Critical essays are requested for Wars We Never Fought: Armed Conflict in Speculative Fiction. This collection will examine the use and function of war as a central thematic or formal element in science / speculative fiction and fantasy texts in a variety of popular culture media, from narrative fiction to film and television to video games and new media.
Wars We Never Fought will seek to offer accessible and wide-ranging critical insight into how and why creators in the fields of science fiction, fantasy, and related genres use “war” as a device within the diegetic worlds of their stories; what the depictions of war and warriors within these texts suggest regarding notions such as race, class, gender, sexuality, difference, sociopolitical power, and other cultural values; and how the textual dramatization of entirely fictitious wars might reflect, interrogate, and even structure understanding of warfare in the “real world.”
The collection has drawn interest from a major academic publisher.
Length and Style
Essays submitted for Wars We Never Fought should be between 7,000 and 10,000 words. The goal length for the final manuscript is 90,000-95,000 words.
Essays should use the Chicago Manual of Style (17th edition; footnotes and bibliography citation style), and should be written in prose accessible to an educated lay or undergraduate audience.
Submission and Contact
Scholars interested in submitting an essay for consideration for Wars We Never Fought should submit a 300-400 word proposal and a CV to the editors, Dr. Matthew B. Hill and Dr. Leigha H. McReynolds at email@example.com.
Deadline for Essay Proposals June 1, 2023
Deadline for Essay Drafts: March 1, 2024
Possible / Suggested Topics
As the project seeks to be a wide survey of war in science / speculative fiction and fantasy narratives, papers that address any of the forms below will be considered:
- Short- and long-form narrative fiction;
- Video Games;
- Tabletop Gaming / Role Playing Games
- New / Internet Media.
Below are some topics that essays selected for Wars We Never Fought might address. Please consider this list a starting point for possible topics rather than a checklist of desired coverage.
- War as setting / dramatic backdrop in SFF texts (as in Nineteen Eighty-Four, the Star Wars universe, El-Akkad’s American War, or the endemic warfare of the Wheel of Time or Witcher franchises).
- War as distant or recent historical event in SFF worlds, such as in Tolkien’s historical War of the Ring, world-shaping wars such as the nuclear war in the Fallout series or A Canticle for Leibowitz, or Max Brooks’ World War Z.
- Studies of SFF protagonist(s) as warrior / warfighter (adaptation of epic / mythic / messianic hero tropes; war as trial and catalyst for character development)
- Wars against “the other,” such as alien species or other non-humans; the construction of the non-human “enemy” (e.g., Tolkien’s orcs / forces of Mordor, Jordan’s trollocs, Orson Scott Card’s Formics, the “bugs” in Starship Troopers, Battlestar Galactica’s Cylons, etc.)
- Racial identities (real and imagined) and war;
- Trauma and war; the psychological cost of war / warfighting (as in The Hunger Games series);
- Veteran characters in SFF (such as Mal Reynolds and Zoe Washburne from Firefly)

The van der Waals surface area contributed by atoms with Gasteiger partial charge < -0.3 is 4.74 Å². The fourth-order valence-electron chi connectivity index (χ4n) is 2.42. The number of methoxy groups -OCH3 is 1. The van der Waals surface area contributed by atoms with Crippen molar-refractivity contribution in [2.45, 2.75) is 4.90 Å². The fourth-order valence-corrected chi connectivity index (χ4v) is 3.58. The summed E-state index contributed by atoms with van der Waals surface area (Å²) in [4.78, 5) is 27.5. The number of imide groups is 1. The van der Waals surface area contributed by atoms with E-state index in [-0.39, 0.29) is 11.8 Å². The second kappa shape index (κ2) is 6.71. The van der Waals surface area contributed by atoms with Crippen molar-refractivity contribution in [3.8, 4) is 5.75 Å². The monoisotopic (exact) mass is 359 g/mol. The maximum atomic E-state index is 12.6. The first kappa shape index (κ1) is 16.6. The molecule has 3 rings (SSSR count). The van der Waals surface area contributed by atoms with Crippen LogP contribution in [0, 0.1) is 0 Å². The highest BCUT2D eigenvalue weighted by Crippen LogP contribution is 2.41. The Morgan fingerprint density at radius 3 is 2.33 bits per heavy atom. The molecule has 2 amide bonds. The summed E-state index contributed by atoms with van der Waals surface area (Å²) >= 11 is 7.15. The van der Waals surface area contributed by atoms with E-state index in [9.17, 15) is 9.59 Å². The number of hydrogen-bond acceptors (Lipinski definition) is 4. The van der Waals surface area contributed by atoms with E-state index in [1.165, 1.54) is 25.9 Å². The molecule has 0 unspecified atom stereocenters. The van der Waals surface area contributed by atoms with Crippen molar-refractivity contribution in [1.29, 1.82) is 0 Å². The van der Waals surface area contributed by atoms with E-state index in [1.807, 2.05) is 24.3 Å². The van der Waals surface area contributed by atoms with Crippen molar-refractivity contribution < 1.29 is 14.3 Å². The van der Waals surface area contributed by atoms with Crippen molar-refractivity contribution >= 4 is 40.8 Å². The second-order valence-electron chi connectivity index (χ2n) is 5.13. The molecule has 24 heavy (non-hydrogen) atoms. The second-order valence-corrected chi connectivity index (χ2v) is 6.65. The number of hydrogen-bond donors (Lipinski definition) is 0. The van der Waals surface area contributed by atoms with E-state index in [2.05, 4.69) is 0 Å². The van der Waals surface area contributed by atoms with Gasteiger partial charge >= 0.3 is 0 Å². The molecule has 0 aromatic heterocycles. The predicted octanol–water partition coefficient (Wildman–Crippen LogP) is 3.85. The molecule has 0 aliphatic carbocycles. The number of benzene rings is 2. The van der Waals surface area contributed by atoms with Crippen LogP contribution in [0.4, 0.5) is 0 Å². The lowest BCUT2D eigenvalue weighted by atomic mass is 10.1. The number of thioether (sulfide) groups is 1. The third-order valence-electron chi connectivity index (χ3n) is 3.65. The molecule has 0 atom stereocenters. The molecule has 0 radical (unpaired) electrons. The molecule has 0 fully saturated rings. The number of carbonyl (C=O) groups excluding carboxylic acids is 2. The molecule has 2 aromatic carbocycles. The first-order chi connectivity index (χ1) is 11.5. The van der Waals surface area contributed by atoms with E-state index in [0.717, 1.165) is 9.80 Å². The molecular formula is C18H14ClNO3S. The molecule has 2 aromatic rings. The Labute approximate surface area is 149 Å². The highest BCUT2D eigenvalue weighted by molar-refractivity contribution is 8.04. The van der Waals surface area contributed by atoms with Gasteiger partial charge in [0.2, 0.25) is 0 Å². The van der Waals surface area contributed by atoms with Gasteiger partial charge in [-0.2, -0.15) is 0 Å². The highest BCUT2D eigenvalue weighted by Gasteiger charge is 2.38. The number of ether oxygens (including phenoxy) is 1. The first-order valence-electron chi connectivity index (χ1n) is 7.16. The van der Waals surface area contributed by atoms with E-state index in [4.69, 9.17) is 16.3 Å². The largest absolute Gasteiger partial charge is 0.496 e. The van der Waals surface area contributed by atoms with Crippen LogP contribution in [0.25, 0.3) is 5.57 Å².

- Leadership and military structure in fictional armies;
- Refugee characters in SFF;
- Imprisonment / captivity narratives in SFF (Star Trek’s Picard and the Borg; “Chain of Command” / torture episode)
- War and / in dystopian worlds, including post-apocalyptic ones; (Mad Max, the Fallout series, The Terminator series)
- War and social class (officer / professional & enlisted / conscripted), “noble” in comparison to “common” people’s experience of war;
- War crimes such as genocide and torture;
- Messianic warfighters and transformational conflicts (Luke Skywalker, Rand al’Thor, Mu’ad Dib)
- Alternate histories of warfare (such as C.S.A. Confederate States of America, or the work of Harry Turtledove)
- War in video games (Halo, Destiny, Fallout, Middle Earth - Shadows of War, Wolfenstein series, Half-Life)
- Sci-fi technology and war
- War and religion / mysticism / prophecy
- Warrior as aspect of identity
- War / warriors in fantasy / sci-fi role playing games (tabletop or videogames)
- Gender and /or sexualities SFF wars / warfighters
- War and factionalism / nationalism
- War as symbolic or allegorical conflict (as in C.S. Lewis’s Narnia stories)
- “Realistic” war and speculative fiction (Red Dawn, On The Beach, Red Storm Rising / The Tom Clancy-verse)
- Nuclear war / nuclear weapons
About the Editors
Dr. Leigha McReynolds teaches and researches at the intersection of disability and science fiction, with a focus on eugenics and genetics. She is currently an Assistant Clinical Professor at University of Maryland and teaches literature classes for the local D.C. bookstore Politics and Prose. Her most recent publication is the chapter “Locations of Deviance: A Eugenics Reading of Dune” in Discovering Dune (McFarland 2022).
Dr. Matthew B. Hill is Professor of English at Coppin State University. His work focuses on 20th and 21st century warfare in literature, film, and popular culture. His previous books include Dystopian States of America: Apocalyptic Visions and Warnings in Literature and Film (2022) and Unconventional Warriors: The Fantasy of the American Resistance Fighter in Film and Television (2018). His essays have appeared in War, Literature, and the Arts, The Mid-Atlantic Almanack, The Journal of Popular Culture, Extrapolation, and The Journal of American Culture. He also co-edited The War on Terror and American Popular Culture (2009) with Dr. Andrew Schopp
Dr. Matthew B. Hill
Professor, Coppin State University
Dr. Leigha H. McReynolds
University of Maryland College Park